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By | Timothy Prickett Morgan 9th July 2012 20:58

Global IT spending wrapped in caution tape

Hazmat suits not required like in the Great Recession

What's black and yellow and stings? Nope, not a bee: the global IT spending budget, tightly wrapped in crime-scene caution tape – that's the continuing prognosis from the economists and IT market watchers at Gartner.

"While the challenges facing global economic growth persist – the eurozone crisis, weaker US recovery, a slowdown in China – the outlook has at least stabilized," explains Richard Gordon, research vice president at Gartner who does forecasting, in a statement accompanying the latest IT spending update.

"There has been little change in either business confidence or consumer sentiment in the past quarter," Gordon says, "so the short-term outlook is for continued caution in IT spending."

Gartner's IT spending projections

IT spending in 2011 was lower than Gartner thought it was back in April

There were two interesting bits of news in the forecast for 2012: a revised 2011 spending estimate across five broad areas in the IT sector and the inclusion of a 2013 forecast just to give us all a warm feeling – which is not all that hard in the US these days, what with the triple-digit heat wave.

That 2011 spending figure has been bobbling all over the place in late 2011 and early 2012. Last summer, Gartner was projecting that IT spending on computing hardware, enterprise software, IT services, telecom equipment, and telecom services would add up to $3.644 trillion. Then in April this year it said it looked like total IT spending would be a bit higher, at $3.661 trillion. The projection was for 2012 spending across the five areas to be a total of $3.751 trillion, down from a $3.798 trillion forecast in January.

As it turns out, after sharpening its pencils once again, Gartner said that spending in 2011 was even lower, at $3.523 trillion across computing and telecom, growing 7.9 per cent from 2010's levels. And polishing up their crystal balls, Gartner's prognosticators have reduced their forecasts for global IT spending to a mere 3 points of growth, to $3.628 trillion.

That's $170bn in revenues – some of it due to currency effects and some of it due to cuts in budgets – that is not going to be in the IT vendor coffers that they thought might be there based on Gartner's projections back in January.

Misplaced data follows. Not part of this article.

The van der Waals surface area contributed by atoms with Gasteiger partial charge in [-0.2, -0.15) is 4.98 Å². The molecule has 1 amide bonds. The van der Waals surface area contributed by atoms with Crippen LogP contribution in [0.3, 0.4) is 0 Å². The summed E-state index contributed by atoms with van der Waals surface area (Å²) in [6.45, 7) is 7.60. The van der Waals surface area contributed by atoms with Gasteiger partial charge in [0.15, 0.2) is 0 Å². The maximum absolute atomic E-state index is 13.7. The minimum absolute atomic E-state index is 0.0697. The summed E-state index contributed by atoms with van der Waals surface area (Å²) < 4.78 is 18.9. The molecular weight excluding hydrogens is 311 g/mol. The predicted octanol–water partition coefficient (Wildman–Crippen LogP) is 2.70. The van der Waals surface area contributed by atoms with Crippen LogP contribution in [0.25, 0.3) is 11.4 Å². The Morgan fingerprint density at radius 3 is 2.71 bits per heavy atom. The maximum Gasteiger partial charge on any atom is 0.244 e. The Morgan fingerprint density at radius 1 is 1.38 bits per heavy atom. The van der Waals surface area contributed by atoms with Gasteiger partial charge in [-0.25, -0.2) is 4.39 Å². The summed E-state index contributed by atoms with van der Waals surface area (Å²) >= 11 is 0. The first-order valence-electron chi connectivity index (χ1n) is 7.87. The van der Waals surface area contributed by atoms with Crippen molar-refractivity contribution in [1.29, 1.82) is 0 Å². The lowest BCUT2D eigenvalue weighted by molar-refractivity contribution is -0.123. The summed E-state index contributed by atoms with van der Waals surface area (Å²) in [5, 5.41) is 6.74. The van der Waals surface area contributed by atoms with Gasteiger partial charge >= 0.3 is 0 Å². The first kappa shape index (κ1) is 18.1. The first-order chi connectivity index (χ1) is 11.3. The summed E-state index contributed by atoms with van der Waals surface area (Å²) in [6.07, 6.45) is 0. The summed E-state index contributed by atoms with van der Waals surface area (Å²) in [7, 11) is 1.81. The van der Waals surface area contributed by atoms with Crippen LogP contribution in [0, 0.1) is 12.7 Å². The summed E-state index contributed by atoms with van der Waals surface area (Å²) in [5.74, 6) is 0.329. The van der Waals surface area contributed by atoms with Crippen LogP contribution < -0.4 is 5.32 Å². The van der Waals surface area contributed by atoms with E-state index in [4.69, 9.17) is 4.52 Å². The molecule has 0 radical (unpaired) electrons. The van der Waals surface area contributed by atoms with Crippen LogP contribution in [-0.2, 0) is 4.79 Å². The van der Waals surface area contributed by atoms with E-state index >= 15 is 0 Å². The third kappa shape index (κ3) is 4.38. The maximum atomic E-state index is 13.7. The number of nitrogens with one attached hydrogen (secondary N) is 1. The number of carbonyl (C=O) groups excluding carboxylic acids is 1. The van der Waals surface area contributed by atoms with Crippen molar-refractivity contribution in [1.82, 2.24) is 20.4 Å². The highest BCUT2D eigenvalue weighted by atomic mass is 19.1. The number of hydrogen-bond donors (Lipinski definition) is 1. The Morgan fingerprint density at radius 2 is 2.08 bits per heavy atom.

Hardware spending this year – including sales of PCs, tablets, servers, storage, and networking gear used in the office and data center – will amount to $420bn when reckoned in US dollars, up 3.4 percent from the revised 2011 figures. Enterprise software, which includes code for personal devices as well as for servers and software sold over the cloud, will see 4.3 per cent growth, to $281bn. IT services, which include hosting, systems integration, business process outsourcing, and all the other gobbledygook that vendors peddle, will see only 2.3 per cent growth this year, to $877bn.

On the telecom front, service providers and telcos continue to build out and beef up their networks, and spending on telecom equipment among these companies will jump 10.8 per cent to $377bn, and marking the one true bright spot in the IT sector. The telecom services that run on these networks will bring in $1.686 trillion in revenues globally, which is a lot of dough – 46.5 per cent of the total IT budget worldwide, in fact – but will only grow by 1.4 per cent this year after a 6 per cent bump in 2011.

As you can see from the table above, Gartner is figuring for much higher spending on hardware and software in the data center and on desktop in 2013, and slightly higher spending on telecom services and very good growth on telecom hardware.

IT services spending will rebound – if all goes as Gartner projects – rising 8.3 per cent to $905bn globally, being driven in part by big data engagements that have a big hardware and software component and by the rise of infrastructure and platform clouds.

Gartner projects that corporate spending on public cloud services – and that is a pretty broad definition of cloud, to be sure – hit $91bn in 2011 and will rise by 19.8 per cent to $109bn this year, reaching $207bn by 2016.

"Business process as a service (BPaaS) still accounts for the vast majority of cloud spending by enterprises," Gordon said, "but other areas such as platform as a service (PaaS), software as a service (SaaS) and infrastructure as a service (IaaS) are growing faster." ®

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